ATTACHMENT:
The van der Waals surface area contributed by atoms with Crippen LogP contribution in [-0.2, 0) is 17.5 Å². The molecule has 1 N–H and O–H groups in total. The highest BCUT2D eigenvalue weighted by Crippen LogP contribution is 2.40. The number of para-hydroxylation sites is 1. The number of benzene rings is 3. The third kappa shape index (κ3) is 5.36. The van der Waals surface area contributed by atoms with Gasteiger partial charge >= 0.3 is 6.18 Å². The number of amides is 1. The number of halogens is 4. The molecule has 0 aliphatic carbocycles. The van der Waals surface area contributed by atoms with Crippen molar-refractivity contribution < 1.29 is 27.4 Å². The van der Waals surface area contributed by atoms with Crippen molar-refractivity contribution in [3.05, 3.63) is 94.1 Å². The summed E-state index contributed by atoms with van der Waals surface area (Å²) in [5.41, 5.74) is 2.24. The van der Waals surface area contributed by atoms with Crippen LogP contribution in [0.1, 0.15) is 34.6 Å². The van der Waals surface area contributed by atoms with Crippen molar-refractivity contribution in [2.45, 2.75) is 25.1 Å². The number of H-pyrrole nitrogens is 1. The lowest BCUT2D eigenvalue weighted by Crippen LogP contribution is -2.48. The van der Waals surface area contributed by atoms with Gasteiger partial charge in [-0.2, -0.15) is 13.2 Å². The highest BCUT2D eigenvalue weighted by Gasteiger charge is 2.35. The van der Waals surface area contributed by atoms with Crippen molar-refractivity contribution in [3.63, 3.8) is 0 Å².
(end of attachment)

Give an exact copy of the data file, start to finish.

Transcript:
The van der Waals surface area contributed by atoms with Crippen LogP contribution in [-0.2, 0) is 17.5 Å². The molecule has 1 N–H and O–H groups in total. The highest BCUT2D eigenvalue weighted by Crippen LogP contribution is 2.40. The number of para-hydroxylation sites is 1. The number of benzene rings is 3. The third kappa shape index (κ3) is 5.36. The van der Waals surface area contributed by atoms with Gasteiger partial charge >= 0.3 is 6.18 Å². The number of amides is 1. The number of halogens is 4. The molecule has 0 aliphatic carbocycles. The van der Waals surface area contributed by atoms with Crippen molar-refractivity contribution < 1.29 is 27.4 Å². The van der Waals surface area contributed by atoms with Crippen molar-refractivity contribution in [3.05, 3.63) is 94.1 Å². The summed E-state index contributed by atoms with van der Waals surface area (Å²) in [5.41, 5.74) is 2.24. The van der Waals surface area contributed by atoms with Crippen LogP contribution in [0.1, 0.15) is 34.6 Å². The van der Waals surface area contributed by atoms with Crippen molar-refractivity contribution in [2.45, 2.75) is 25.1 Å². The number of H-pyrrole nitrogens is 1. The lowest BCUT2D eigenvalue weighted by Crippen LogP contribution is -2.48. The van der Waals surface area contributed by atoms with Gasteiger partial charge in [-0.2, -0.15) is 13.2 Å². The highest BCUT2D eigenvalue weighted by Gasteiger charge is 2.35. The van der Waals surface area contributed by atoms with Crippen molar-refractivity contribution in [3.63, 3.8) is 0 Å².